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Thursday, July 15, 1999 Published at 20:57 GMT 21:57 UK


Taming the 'beast'

Carnoustie : The 'beast' that lies in wait for the top pros

The world's leading golfers share a common emotion ahead of the Open Championship's return to one of the world's toughest courses.


Gary Player and former winner Tom Watson talk about a tough test
Despite all of their experience, previous tournament wins and ability to withstand massive pressure, they are nearly all scared stiff.

The 7,361-yard, par-71 "beast of Carnoustie" has narrow fairways, high rough and big bunkers.


Tony Adamson with a detailed preview of the Open
But worst of all, a fierce wind blows straight off the Firth of Tay.

The weather forecasters predict it will gust to 20-25mph over the next two days, and get stronger by Sunday's final round.


[ image: Ernie Els: Believes organisers want an over-par score to win]
Ernie Els: Believes organisers want an over-par score to win
Meanwhile South African Ernie Els forecasts high scores, in possibly the toughest Open in history.

"This championship will be won with an over-par score," predicted the two-time US Open champion.

"I know what the Royal and Ancient are up to.

"They don't want an under-par win to win and they will get their way."

A number of leading players, particularly Americans, have declined to tackle the course's unique charms.

Fred Couples, Ben Crenshaw, John Daly, Steve Jones and Scott Hoch are all absentees.

Most have cited injuries or loss of form, and another US pro, Bill Glasson, pulled out on Wednesday with elbow trouble.

But the words of those who have made it to Tayside suggest that few are looking forward to the challenge.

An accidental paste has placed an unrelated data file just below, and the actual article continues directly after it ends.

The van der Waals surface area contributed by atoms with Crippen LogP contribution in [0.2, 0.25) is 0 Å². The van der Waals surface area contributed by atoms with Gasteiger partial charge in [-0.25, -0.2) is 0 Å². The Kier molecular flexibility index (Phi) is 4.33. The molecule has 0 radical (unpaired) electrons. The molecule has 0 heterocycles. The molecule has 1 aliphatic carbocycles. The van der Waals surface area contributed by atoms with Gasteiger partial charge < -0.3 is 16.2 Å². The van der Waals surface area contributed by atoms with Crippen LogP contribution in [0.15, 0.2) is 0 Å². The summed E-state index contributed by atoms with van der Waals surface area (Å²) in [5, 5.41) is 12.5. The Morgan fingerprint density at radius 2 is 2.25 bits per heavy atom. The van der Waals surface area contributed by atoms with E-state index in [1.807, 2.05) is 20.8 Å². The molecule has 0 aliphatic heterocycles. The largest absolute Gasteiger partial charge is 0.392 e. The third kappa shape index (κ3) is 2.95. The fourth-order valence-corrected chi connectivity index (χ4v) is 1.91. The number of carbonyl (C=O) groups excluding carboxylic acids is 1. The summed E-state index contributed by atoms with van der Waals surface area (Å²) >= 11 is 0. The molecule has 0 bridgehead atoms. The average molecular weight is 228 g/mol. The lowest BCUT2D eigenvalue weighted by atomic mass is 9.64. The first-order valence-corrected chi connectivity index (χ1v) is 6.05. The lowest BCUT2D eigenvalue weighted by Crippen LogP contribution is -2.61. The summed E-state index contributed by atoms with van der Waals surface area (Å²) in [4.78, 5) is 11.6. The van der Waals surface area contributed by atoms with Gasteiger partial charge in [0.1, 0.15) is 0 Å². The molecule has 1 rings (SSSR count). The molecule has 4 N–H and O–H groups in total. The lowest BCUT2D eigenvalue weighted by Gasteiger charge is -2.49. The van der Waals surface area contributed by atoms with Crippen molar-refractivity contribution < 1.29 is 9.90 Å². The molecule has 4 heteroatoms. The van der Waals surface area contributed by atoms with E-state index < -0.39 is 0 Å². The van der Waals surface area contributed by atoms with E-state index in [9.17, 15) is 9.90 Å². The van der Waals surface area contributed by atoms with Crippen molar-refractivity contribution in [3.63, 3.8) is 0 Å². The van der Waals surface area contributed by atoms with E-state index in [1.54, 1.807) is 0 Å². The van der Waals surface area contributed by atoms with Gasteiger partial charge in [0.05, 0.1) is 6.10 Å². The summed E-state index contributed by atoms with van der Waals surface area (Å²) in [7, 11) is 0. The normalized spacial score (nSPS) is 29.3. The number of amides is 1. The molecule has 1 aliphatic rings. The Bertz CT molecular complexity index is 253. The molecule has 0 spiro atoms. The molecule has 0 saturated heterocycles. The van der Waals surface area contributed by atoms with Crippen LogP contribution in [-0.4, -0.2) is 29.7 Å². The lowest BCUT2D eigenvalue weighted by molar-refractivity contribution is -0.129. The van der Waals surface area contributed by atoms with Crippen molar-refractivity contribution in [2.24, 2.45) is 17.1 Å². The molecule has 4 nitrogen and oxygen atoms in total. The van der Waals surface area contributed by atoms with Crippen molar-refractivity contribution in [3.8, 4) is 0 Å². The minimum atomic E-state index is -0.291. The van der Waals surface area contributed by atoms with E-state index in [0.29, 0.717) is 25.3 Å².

"I have never seen fairways as penalising as this for a major championship," said Phil Mickelson.

"I think quite a few over par might be a very realistic winning score."

Stewart keeps smiling

Perhaps on the basis that if you cannot laugh you will cry, Payne Stewart was in a jokey mood.

"Those aren't fairways," exclaimed the US Open champion. "In America we call them walking paths."

But the organising Royal and Ancient club's secretary, Sir Michael Bonallack, is unrepetant.

"I think of this as a degree," he said. "It's not a common entrance exam."


[ image: Tiger Woods: Has played Carnoustie twice as an amateur]
Tiger Woods: Has played Carnoustie twice as an amateur
And not all the competitors from across the Atlantic fear the worst, with Tiger Woods' demonstrating why the bookies rate him as a 5-1 favourite.

"I love the bad weather. I've always loved it," said the 23-year-old world no 1.

"I will be able to hit a two-iron or 3-wood off the tee just as far as some of the guys can hit their drivers. I believe that is a tremendous advantage."

Scot Colin Montgomerie is hoping to lift Europe's spirits by finally scoring his first major win, to follow victory at Loch Lomond last week.


[ image: Colin Montgomerie is a strong local favourite]
Colin Montgomerie is a strong local favourite
Monty is second favourite to win the Claret Jug, although he has failed to make the cut three times over the past four years.

But defending champion Mark O'Meara tips the six-times European number one as one of his "four to follow" at Carnoustie.

"I know his record is pretty awful but I think he might sneak it," said O'Meara.

"He definitely has the talent, there is no question about that, and the fact that the fairways are the narrowest I have ever seen at an Open has got to favour him."

O'Meara's other contenders are Woods, David Duval and new teenage sensation Sergio Garcia.


[ image: Sergio Garcia: Teenage sensation]
Sergio Garcia: Teenage sensation
The 19-year-old Spaniard impressed when he completed a two-under par round of 69 around Carnoustie on Tuesday, although he has yet to prove himself in windy conditions.

Carnoustie has not hosted this tournament in 24 years but Sir Michael says it is unlikely to have to wait so long again.

"I'd be very surprised if we weren't back here very soon," he said.

"After Tom Watson won in 1975 we couldn't use it for years because the course wasn't in very good condition and there were no hotel facilities.

"But now these problems have been sorted out and everyone connected with the course has done a wonderful job getting it ready."





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